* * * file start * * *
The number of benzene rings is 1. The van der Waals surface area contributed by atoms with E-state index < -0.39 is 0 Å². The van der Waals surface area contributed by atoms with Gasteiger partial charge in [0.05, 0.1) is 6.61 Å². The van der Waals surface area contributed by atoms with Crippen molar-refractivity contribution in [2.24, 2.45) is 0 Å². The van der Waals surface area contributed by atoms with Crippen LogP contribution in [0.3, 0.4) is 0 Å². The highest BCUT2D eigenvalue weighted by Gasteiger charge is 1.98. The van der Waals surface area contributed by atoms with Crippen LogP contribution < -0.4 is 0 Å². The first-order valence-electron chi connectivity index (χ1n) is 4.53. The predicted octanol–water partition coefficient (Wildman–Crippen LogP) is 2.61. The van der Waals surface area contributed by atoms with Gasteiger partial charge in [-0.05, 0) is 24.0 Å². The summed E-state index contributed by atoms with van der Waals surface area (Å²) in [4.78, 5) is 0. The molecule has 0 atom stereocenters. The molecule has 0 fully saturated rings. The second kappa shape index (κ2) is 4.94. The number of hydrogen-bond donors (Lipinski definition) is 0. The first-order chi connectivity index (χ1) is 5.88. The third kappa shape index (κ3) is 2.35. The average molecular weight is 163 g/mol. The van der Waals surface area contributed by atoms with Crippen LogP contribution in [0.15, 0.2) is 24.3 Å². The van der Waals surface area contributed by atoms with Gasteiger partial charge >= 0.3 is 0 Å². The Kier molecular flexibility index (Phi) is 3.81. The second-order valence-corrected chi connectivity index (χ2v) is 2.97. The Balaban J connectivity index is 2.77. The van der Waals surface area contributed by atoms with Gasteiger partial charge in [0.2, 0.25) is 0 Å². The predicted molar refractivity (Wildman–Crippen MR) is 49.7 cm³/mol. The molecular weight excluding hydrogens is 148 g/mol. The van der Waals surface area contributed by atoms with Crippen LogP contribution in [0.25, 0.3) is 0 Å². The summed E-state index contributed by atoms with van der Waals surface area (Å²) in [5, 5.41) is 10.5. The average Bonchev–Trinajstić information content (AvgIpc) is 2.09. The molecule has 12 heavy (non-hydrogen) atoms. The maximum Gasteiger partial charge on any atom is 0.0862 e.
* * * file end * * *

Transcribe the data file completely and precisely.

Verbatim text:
The number of benzene rings is 1. The van der Waals surface area contributed by atoms with E-state index < -0.39 is 0 Å². The van der Waals surface area contributed by atoms with Gasteiger partial charge in [0.05, 0.1) is 6.61 Å². The van der Waals surface area contributed by atoms with Crippen molar-refractivity contribution in [2.24, 2.45) is 0 Å². The van der Waals surface area contributed by atoms with Crippen LogP contribution in [0.3, 0.4) is 0 Å². The highest BCUT2D eigenvalue weighted by Gasteiger charge is 1.98. The van der Waals surface area contributed by atoms with Crippen LogP contribution < -0.4 is 0 Å². The first-order valence-electron chi connectivity index (χ1n) is 4.53. The predicted octanol–water partition coefficient (Wildman–Crippen LogP) is 2.61. The van der Waals surface area contributed by atoms with Gasteiger partial charge in [-0.05, 0) is 24.0 Å². The summed E-state index contributed by atoms with van der Waals surface area (Å²) in [4.78, 5) is 0. The molecule has 0 atom stereocenters. The molecule has 0 fully saturated rings. The second kappa shape index (κ2) is 4.94. The number of hydrogen-bond donors (Lipinski definition) is 0. The first-order chi connectivity index (χ1) is 5.88. The third kappa shape index (κ3) is 2.35. The average molecular weight is 163 g/mol. The van der Waals surface area contributed by atoms with Crippen LogP contribution in [0.15, 0.2) is 24.3 Å². The van der Waals surface area contributed by atoms with Gasteiger partial charge >= 0.3 is 0 Å². The Kier molecular flexibility index (Phi) is 3.81. The second-order valence-corrected chi connectivity index (χ2v) is 2.97. The Balaban J connectivity index is 2.77. The van der Waals surface area contributed by atoms with Gasteiger partial charge in [0.2, 0.25) is 0 Å². The predicted molar refractivity (Wildman–Crippen MR) is 49.7 cm³/mol. The molecular weight excluding hydrogens is 148 g/mol. The van der Waals surface area contributed by atoms with Crippen LogP contribution in [0.25, 0.3) is 0 Å². The summed E-state index contributed by atoms with van der Waals surface area (Å²) in [5, 5.41) is 10.5. The average Bonchev–Trinajstić information content (AvgIpc) is 2.09. The molecule has 12 heavy (non-hydrogen) atoms. The maximum Gasteiger partial charge on any atom is 0.0862 e.